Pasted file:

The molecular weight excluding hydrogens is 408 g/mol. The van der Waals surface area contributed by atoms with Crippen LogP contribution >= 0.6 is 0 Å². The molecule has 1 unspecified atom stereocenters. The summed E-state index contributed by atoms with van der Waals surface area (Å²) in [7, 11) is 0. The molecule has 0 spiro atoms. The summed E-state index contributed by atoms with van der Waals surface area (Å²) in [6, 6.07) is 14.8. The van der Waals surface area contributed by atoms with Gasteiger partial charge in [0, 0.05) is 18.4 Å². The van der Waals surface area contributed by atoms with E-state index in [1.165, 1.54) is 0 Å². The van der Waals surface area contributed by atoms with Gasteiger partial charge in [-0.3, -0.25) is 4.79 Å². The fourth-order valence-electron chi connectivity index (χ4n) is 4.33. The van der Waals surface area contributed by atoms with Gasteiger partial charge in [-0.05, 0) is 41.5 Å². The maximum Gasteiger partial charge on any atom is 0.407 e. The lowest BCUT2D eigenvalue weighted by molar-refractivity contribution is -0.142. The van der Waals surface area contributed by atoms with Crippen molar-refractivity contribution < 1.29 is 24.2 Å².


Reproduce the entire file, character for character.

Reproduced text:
The molecular weight excluding hydrogens is 408 g/mol. The van der Waals surface area contributed by atoms with Crippen LogP contribution >= 0.6 is 0 Å². The molecule has 1 unspecified atom stereocenters. The summed E-state index contributed by atoms with van der Waals surface area (Å²) in [7, 11) is 0. The molecule has 0 spiro atoms. The summed E-state index contributed by atoms with van der Waals surface area (Å²) in [6, 6.07) is 14.8. The van der Waals surface area contributed by atoms with Gasteiger partial charge in [0, 0.05) is 18.4 Å². The van der Waals surface area contributed by atoms with E-state index in [1.165, 1.54) is 0 Å². The van der Waals surface area contributed by atoms with Gasteiger partial charge in [-0.3, -0.25) is 4.79 Å². The fourth-order valence-electron chi connectivity index (χ4n) is 4.33. The van der Waals surface area contributed by atoms with Gasteiger partial charge in [-0.05, 0) is 41.5 Å². The maximum Gasteiger partial charge on any atom is 0.407 e. The lowest BCUT2D eigenvalue weighted by molar-refractivity contribution is -0.142. The van der Waals surface area contributed by atoms with Crippen molar-refractivity contribution < 1.29 is 24.2 Å².